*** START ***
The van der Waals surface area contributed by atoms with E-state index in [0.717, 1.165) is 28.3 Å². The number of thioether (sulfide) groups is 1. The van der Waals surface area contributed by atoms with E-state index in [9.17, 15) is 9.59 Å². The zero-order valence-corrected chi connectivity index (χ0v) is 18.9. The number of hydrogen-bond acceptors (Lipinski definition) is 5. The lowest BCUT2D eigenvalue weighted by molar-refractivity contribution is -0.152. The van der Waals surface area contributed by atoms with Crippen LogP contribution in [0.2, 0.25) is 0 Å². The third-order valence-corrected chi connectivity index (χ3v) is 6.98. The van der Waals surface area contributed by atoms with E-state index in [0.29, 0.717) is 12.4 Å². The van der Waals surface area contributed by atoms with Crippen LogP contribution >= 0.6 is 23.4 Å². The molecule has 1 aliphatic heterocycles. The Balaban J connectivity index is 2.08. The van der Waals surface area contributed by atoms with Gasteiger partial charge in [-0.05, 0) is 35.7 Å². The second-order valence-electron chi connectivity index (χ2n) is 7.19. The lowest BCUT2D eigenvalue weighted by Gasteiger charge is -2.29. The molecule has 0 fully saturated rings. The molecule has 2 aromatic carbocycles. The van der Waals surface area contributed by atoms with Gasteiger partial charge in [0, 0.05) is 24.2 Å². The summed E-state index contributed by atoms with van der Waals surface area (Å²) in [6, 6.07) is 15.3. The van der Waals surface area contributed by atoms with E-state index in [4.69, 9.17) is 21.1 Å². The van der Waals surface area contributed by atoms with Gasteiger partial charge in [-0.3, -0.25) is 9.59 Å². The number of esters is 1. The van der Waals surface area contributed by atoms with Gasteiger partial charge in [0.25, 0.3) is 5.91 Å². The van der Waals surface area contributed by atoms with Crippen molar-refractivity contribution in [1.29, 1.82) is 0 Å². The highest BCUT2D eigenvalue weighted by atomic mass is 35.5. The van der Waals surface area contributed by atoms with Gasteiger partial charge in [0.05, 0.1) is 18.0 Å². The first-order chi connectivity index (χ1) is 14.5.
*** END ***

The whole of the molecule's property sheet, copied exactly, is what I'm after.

The van der Waals surface area contributed by atoms with E-state index in [0.717, 1.165) is 28.3 Å². The number of thioether (sulfide) groups is 1. The van der Waals surface area contributed by atoms with E-state index in [9.17, 15) is 9.59 Å². The zero-order valence-corrected chi connectivity index (χ0v) is 18.9. The number of hydrogen-bond acceptors (Lipinski definition) is 5. The lowest BCUT2D eigenvalue weighted by molar-refractivity contribution is -0.152. The van der Waals surface area contributed by atoms with Crippen LogP contribution in [0.2, 0.25) is 0 Å². The third-order valence-corrected chi connectivity index (χ3v) is 6.98. The van der Waals surface area contributed by atoms with E-state index in [0.29, 0.717) is 12.4 Å². The van der Waals surface area contributed by atoms with Crippen LogP contribution >= 0.6 is 23.4 Å². The molecule has 1 aliphatic heterocycles. The Balaban J connectivity index is 2.08. The van der Waals surface area contributed by atoms with Gasteiger partial charge in [-0.05, 0) is 35.7 Å². The second-order valence-electron chi connectivity index (χ2n) is 7.19. The lowest BCUT2D eigenvalue weighted by Gasteiger charge is -2.29. The molecule has 0 fully saturated rings. The molecule has 2 aromatic carbocycles. The van der Waals surface area contributed by atoms with Gasteiger partial charge in [0, 0.05) is 24.2 Å². The summed E-state index contributed by atoms with van der Waals surface area (Å²) in [6, 6.07) is 15.3. The van der Waals surface area contributed by atoms with E-state index in [4.69, 9.17) is 21.1 Å². The van der Waals surface area contributed by atoms with Gasteiger partial charge in [-0.3, -0.25) is 9.59 Å². The number of esters is 1. The van der Waals surface area contributed by atoms with Gasteiger partial charge in [0.25, 0.3) is 5.91 Å². The van der Waals surface area contributed by atoms with Crippen molar-refractivity contribution in [1.29, 1.82) is 0 Å². The highest BCUT2D eigenvalue weighted by atomic mass is 35.5. The van der Waals surface area contributed by atoms with Gasteiger partial charge in [0.05, 0.1) is 18.0 Å². The first-order chi connectivity index (χ1) is 14.5.